Part 2: Anatomy of a Leanback-Enabled Android App for Amazon Fire TV
In the first part of this series we learned how easy is to create a new Android App for Amazon Fire TV and how to run it for the first time using the Android Studio Wizard for Leanback-Enabled apps in a matter of a few minutes.
We’ll now deep dive into what the main components of this app are and how they interact with each other.
Main Dependencies in a Leanback-Enabled Project
After we have created a new TV project using the Android Studio Wizard, we can notice that the wizard has automatically included some libraries in our project dependencies.
Your build.gradle file will look like this:
compile fileTree(dir: 'libs', include: ['*.jar'])
Let’s understand why each one of these libraries is important in a Leanback-enabled project:
- Leanback: The v17 Leanback Support Library is a standard Android support library focused on providing APIs and widgets to simplify the development of TV Apps. Most of the components used in a Leanback-enabled project are contained in this library.
- RecyclerView: This library provides the RecyclerView class. This class is used to display large datasets efficiently recycling views, improving performance and saving memory. A lot of the components of the Leanback Library rely on RecyclerView. The RecyclerView implements a very common programming pattern in Android which is the Viewholder pattern. This is important to master when developing for TV (more info on ViewHolder here).
- AppCompat: The main purpose of the AppCompat library provides APIs, widgets and tools across multiple versions of Android. It’s useful to provide your Android application on multiple devices, in particular if you ship your app in a single .apk binary file both for handheld devices and for TV.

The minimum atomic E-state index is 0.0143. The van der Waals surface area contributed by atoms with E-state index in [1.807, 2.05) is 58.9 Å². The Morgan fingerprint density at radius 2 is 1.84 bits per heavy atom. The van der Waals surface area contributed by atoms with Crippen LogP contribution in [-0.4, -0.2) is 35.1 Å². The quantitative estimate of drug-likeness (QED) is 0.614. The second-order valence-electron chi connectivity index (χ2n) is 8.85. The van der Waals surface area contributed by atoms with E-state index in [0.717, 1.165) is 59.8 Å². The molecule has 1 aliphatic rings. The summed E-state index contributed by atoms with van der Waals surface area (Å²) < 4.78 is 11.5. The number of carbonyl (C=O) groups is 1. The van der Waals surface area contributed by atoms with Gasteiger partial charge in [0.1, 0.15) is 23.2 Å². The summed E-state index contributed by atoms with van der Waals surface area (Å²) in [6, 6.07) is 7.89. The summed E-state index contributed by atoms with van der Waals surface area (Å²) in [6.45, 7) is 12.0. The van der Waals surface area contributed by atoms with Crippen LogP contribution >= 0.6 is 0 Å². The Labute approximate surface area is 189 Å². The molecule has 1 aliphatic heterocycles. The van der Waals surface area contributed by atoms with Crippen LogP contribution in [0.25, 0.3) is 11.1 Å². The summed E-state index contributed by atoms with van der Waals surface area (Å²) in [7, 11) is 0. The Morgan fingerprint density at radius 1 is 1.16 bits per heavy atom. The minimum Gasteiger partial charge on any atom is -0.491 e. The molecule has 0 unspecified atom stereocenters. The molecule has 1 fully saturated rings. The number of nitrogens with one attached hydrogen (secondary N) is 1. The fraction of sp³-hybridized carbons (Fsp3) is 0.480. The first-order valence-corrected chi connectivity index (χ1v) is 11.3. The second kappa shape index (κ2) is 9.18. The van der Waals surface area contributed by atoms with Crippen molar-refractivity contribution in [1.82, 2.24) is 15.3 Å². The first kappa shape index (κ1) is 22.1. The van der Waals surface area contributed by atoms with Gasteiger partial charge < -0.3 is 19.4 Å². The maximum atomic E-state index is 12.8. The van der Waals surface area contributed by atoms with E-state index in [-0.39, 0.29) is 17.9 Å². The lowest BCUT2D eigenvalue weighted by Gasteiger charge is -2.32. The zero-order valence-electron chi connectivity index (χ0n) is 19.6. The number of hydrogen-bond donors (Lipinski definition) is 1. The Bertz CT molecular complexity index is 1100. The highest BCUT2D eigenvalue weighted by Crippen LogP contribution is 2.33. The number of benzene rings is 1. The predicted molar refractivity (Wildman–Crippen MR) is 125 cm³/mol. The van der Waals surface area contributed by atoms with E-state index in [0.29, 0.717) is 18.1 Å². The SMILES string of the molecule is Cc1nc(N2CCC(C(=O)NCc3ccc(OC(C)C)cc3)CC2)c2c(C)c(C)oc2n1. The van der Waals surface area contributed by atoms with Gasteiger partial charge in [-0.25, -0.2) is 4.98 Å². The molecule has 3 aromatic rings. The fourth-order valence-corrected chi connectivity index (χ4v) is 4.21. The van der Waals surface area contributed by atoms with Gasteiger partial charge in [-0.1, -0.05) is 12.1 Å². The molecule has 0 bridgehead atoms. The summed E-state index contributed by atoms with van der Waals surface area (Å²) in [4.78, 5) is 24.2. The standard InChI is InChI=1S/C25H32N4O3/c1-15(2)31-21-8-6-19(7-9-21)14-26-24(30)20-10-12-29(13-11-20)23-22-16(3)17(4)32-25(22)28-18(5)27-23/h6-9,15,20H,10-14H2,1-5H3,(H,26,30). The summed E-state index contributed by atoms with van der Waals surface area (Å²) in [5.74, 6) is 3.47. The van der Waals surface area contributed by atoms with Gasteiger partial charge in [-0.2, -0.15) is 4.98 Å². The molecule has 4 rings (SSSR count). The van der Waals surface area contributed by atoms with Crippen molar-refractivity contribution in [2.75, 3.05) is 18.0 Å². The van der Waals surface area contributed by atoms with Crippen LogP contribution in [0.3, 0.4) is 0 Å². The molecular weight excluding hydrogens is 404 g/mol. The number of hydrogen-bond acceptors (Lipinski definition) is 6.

- Glide: An efficient open source media management and image loading framework for Android. It allows to efficiently decode, download and apply images from the cloud. It’s used by some components of the Leanback-enabled app to efficiently fetch thumbnails and images to display previews of the content in the TV app.
All these components are the main building blocks to create a solid and consistent TV experience for users, and in the process of developing an App for Fire TV we will fully explore their capabilities and functions.
The Media Streaming App Interaction Model
Let’s see what the classic interaction model is when users want to play content using a Media Streaming App.
The user journey is composed by three main steps:
- Browse for Content: The user goes through the main catalogue of media, searching for interesting content to play.
- Read Description & Details: When an item has caught the user’s interest, they will focus on reading the descriptions and details of the content in order to make a decision.
- Play: When the user has decided that’s the right content they will start playing the content.
The Main Components of a Leanback-Enabled Android App
A Leanback-enabled Android App follows this interaction model, and in fact the three main components of a Leanback-enabled app are exactly covering the three main steps of the Media Streaming App interaction model:
- BrowseFragment: Allows to browse for content in the main app catalogue.
- DetailsFragment: Grants access to extended details for specific content selected in the BrowseFragment and to perform actions like “Play Content”.
- PlaybackOverlayFragment: This Fragment allows to overlay media controls on a full-screen media player.
This 1:1 mapping with the Media Streaming App interaction model provides developers a consistent project structure, which highly simplifies the app design and development process.
Using a well-defined app structure like the one provided by the Leanback approach also allows an easier onboarding process since there is a high chance that users will have already been interacting with Media Streaming Apps built following the same pattern.
Part 3 of this Series: BrowseFragment A.K.A. Building the Main Activity of Your TV App
In the next episode of this series we’ll deep-dive into the first of the main components of a Leanback-enabled app, the BrowseFragment. We will learn how to build the main interface of our TV app and how to make the streaming content available for browsing.
For more information about developing for the 10-foot experience, check out our Design and User Experience Guidelines.
Mario Viviani (@mariuxtheone)
Don't miss the rest of the Developing for the Living Room: How to Build an Android App for Fire TV blog series!